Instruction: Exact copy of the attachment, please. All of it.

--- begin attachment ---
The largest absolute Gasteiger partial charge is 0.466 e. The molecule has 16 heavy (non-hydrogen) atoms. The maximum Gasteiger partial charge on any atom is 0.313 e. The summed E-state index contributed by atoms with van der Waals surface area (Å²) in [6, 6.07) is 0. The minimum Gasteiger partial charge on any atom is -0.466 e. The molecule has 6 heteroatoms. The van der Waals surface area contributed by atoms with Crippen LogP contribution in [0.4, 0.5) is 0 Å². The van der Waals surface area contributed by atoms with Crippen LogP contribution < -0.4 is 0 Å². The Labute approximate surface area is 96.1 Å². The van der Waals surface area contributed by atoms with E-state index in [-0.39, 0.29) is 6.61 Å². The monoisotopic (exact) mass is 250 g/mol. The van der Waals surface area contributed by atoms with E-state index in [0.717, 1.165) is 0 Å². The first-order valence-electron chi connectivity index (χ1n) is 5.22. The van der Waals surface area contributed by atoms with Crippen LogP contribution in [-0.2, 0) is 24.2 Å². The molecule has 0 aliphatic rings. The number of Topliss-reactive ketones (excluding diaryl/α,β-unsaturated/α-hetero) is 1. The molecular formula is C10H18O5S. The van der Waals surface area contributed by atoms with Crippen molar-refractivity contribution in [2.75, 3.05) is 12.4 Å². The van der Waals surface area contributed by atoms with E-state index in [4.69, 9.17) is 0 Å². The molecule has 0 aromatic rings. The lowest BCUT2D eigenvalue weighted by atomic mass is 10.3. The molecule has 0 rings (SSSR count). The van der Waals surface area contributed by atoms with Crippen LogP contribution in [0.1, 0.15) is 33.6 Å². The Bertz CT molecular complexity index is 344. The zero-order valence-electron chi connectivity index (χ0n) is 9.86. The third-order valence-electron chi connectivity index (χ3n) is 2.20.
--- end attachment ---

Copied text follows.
The largest absolute Gasteiger partial charge is 0.466 e. The molecule has 16 heavy (non-hydrogen) atoms. The maximum Gasteiger partial charge on any atom is 0.313 e. The summed E-state index contributed by atoms with van der Waals surface area (Å²) in [6, 6.07) is 0. The minimum Gasteiger partial charge on any atom is -0.466 e. The molecule has 6 heteroatoms. The van der Waals surface area contributed by atoms with Crippen LogP contribution in [0.4, 0.5) is 0 Å². The van der Waals surface area contributed by atoms with Crippen LogP contribution < -0.4 is 0 Å². The Labute approximate surface area is 96.1 Å². The van der Waals surface area contributed by atoms with E-state index in [-0.39, 0.29) is 6.61 Å². The monoisotopic (exact) mass is 250 g/mol. The van der Waals surface area contributed by atoms with E-state index in [0.717, 1.165) is 0 Å². The first-order valence-electron chi connectivity index (χ1n) is 5.22. The van der Waals surface area contributed by atoms with Crippen LogP contribution in [-0.2, 0) is 24.2 Å². The molecule has 0 aliphatic rings. The number of Topliss-reactive ketones (excluding diaryl/α,β-unsaturated/α-hetero) is 1. The molecular formula is C10H18O5S. The van der Waals surface area contributed by atoms with Crippen molar-refractivity contribution in [2.75, 3.05) is 12.4 Å². The van der Waals surface area contributed by atoms with E-state index in [4.69, 9.17) is 0 Å². The molecule has 0 aromatic rings. The lowest BCUT2D eigenvalue weighted by atomic mass is 10.3. The molecule has 0 rings (SSSR count). The van der Waals surface area contributed by atoms with Crippen LogP contribution in [0.1, 0.15) is 33.6 Å². The Bertz CT molecular complexity index is 344. The zero-order valence-electron chi connectivity index (χ0n) is 9.86. The third-order valence-electron chi connectivity index (χ3n) is 2.20.